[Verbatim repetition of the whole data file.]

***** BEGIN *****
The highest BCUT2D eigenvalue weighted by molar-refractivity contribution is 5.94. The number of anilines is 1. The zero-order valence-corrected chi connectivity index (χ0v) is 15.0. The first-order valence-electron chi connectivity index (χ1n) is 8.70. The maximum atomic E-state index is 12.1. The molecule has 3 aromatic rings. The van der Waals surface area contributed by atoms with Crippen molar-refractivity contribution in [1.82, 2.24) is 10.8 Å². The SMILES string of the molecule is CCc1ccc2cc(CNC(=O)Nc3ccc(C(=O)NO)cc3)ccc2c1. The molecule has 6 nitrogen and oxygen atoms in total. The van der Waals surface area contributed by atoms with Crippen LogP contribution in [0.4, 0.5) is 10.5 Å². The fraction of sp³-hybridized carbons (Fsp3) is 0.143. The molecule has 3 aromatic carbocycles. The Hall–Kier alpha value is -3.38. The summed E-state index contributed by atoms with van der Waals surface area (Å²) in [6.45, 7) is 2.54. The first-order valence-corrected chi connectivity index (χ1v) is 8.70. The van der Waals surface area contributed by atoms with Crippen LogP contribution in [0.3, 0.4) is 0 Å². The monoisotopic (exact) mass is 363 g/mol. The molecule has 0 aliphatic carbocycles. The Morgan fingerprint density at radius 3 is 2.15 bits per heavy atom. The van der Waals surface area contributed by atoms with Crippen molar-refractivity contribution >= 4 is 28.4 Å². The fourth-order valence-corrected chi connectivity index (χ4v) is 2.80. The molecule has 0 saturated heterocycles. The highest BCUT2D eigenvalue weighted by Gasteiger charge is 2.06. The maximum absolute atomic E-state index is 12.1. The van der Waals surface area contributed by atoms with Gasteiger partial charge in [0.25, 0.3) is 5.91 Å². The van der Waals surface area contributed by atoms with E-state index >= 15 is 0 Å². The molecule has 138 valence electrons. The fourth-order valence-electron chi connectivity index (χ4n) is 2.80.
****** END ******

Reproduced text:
The highest BCUT2D eigenvalue weighted by molar-refractivity contribution is 5.94. The number of anilines is 1. The zero-order valence-corrected chi connectivity index (χ0v) is 15.0. The first-order valence-electron chi connectivity index (χ1n) is 8.70. The maximum atomic E-state index is 12.1. The molecule has 3 aromatic rings. The van der Waals surface area contributed by atoms with Crippen molar-refractivity contribution in [1.82, 2.24) is 10.8 Å². The SMILES string of the molecule is CCc1ccc2cc(CNC(=O)Nc3ccc(C(=O)NO)cc3)ccc2c1. The molecule has 6 nitrogen and oxygen atoms in total. The van der Waals surface area contributed by atoms with Crippen LogP contribution in [0.4, 0.5) is 10.5 Å². The fraction of sp³-hybridized carbons (Fsp3) is 0.143. The molecule has 3 aromatic carbocycles. The Hall–Kier alpha value is -3.38. The summed E-state index contributed by atoms with van der Waals surface area (Å²) in [6.45, 7) is 2.54. The first-order valence-corrected chi connectivity index (χ1v) is 8.70. The van der Waals surface area contributed by atoms with Crippen LogP contribution in [0.3, 0.4) is 0 Å². The monoisotopic (exact) mass is 363 g/mol. The molecule has 0 aliphatic carbocycles. The Morgan fingerprint density at radius 3 is 2.15 bits per heavy atom. The van der Waals surface area contributed by atoms with Crippen molar-refractivity contribution >= 4 is 28.4 Å². The fourth-order valence-corrected chi connectivity index (χ4v) is 2.80. The molecule has 0 saturated heterocycles. The highest BCUT2D eigenvalue weighted by Gasteiger charge is 2.06. The maximum absolute atomic E-state index is 12.1. The van der Waals surface area contributed by atoms with Gasteiger partial charge in [0.25, 0.3) is 5.91 Å². The van der Waals surface area contributed by atoms with E-state index >= 15 is 0 Å². The molecule has 138 valence electrons. The fourth-order valence-electron chi connectivity index (χ4n) is 2.80.